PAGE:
Introduction Asthma-COPD Overlap Syndrome (ACOS) is characterised by persistent airflow limitation with several features usually associated with asthma and several features usually associated with COPD, which can be difficult to define. In response to the document produced by GINA and GOLD (2014) there is a need for further studies to identify the proportion of ACOS patients within treatment centres. Patients with features of ACOS are reported between 15–55% and have outcomes that are far worse than COPD or asthma alone.1
Objectives To locally identify the proportion and current management of ACOS patients within a tertiary treatment centre.
Method The study was carried out retrospectively reviewing patient data over a 6 month period from electronically documented clinic letters, discharge summaries, pathology and lung function results. Patients included were identified from a severe difficult asthma clinic list at a large tertiary centre in London.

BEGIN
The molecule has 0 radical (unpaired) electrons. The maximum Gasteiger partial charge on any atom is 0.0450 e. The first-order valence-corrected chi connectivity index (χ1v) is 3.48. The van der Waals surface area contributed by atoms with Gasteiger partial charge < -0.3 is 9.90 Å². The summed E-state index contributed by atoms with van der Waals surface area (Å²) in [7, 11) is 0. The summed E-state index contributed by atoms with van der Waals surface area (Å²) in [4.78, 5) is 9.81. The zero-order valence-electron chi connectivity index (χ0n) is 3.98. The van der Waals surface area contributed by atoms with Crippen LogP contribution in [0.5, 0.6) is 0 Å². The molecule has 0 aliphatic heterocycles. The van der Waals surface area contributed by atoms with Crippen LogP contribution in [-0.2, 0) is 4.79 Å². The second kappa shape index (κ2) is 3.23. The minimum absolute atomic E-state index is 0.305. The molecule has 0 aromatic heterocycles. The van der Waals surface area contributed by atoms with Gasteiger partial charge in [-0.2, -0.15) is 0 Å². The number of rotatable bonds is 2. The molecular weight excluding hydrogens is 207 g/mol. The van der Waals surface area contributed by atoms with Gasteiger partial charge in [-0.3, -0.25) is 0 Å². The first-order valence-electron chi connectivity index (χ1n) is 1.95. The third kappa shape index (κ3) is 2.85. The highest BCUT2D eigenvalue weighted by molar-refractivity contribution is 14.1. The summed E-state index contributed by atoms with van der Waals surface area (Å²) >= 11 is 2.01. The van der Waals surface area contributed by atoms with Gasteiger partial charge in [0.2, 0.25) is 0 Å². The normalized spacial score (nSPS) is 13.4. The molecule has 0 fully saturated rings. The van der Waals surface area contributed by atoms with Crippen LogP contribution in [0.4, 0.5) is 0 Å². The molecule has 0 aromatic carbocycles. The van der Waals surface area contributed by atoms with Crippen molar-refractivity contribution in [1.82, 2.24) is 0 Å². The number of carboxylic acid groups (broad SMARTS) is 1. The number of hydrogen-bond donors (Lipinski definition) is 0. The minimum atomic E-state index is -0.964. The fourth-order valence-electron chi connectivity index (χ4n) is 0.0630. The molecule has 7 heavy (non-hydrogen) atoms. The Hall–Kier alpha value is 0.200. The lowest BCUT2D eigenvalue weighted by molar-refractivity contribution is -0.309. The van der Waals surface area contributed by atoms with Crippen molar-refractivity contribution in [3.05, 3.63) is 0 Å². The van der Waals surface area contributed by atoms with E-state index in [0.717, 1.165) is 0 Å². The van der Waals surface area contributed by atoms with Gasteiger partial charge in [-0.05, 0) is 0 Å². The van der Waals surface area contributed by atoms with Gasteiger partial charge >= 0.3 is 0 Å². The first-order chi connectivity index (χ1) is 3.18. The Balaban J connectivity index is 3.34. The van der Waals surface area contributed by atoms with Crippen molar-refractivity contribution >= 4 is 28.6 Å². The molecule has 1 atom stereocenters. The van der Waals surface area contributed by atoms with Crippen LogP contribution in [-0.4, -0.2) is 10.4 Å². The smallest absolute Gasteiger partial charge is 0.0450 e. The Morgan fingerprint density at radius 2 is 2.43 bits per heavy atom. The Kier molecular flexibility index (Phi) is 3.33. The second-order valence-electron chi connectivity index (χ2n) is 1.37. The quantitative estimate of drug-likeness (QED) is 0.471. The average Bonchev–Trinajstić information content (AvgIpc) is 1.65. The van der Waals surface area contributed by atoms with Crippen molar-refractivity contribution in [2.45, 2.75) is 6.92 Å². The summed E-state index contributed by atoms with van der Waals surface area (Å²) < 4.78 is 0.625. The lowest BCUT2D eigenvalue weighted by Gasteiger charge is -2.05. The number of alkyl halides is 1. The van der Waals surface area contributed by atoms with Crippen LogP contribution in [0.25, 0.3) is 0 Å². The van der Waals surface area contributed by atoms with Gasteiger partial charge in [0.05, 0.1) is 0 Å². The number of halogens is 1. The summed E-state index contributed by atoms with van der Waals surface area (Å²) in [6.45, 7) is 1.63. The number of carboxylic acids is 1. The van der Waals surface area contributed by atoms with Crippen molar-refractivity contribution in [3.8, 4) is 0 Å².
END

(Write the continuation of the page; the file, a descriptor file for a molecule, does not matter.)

Results 101 patients were reviewed with a mean age of 49.1 years. Table 1 identifies patients with chronic airflow limitation with a cohort of 6.9% (n = 7) diagnosed as asthma and COPD; showing fixed airway obstruction (n = 6), mean age 54.6 years. There are no patients receiving LABA mono therapy, however 7.9% patients have no ICS in their treatment plan.
Conclusion This review of severe difficult asthma clinic patients highlights the challenge in identifying ACOS patients. Spirometry results documented are of limited value in diagnosis between asthma, COPD and ACOS; reversibility testing would be more indicative for future work. Interestingly we have a relatively young patient population on high BDP doses and some potentially at risk due to no ICS treatment. Further prospective studies in the form of patient questionnaires is required in order to identify detailed clinical history to aid earlier diagnosis and management.
Reference 1 Diagnosis of Diseases of Chronic Airflow Limitation: Asthma, COPD, and Asthma – COPD Overlap Syndrome (ACOS). GINA and GOLD, 2014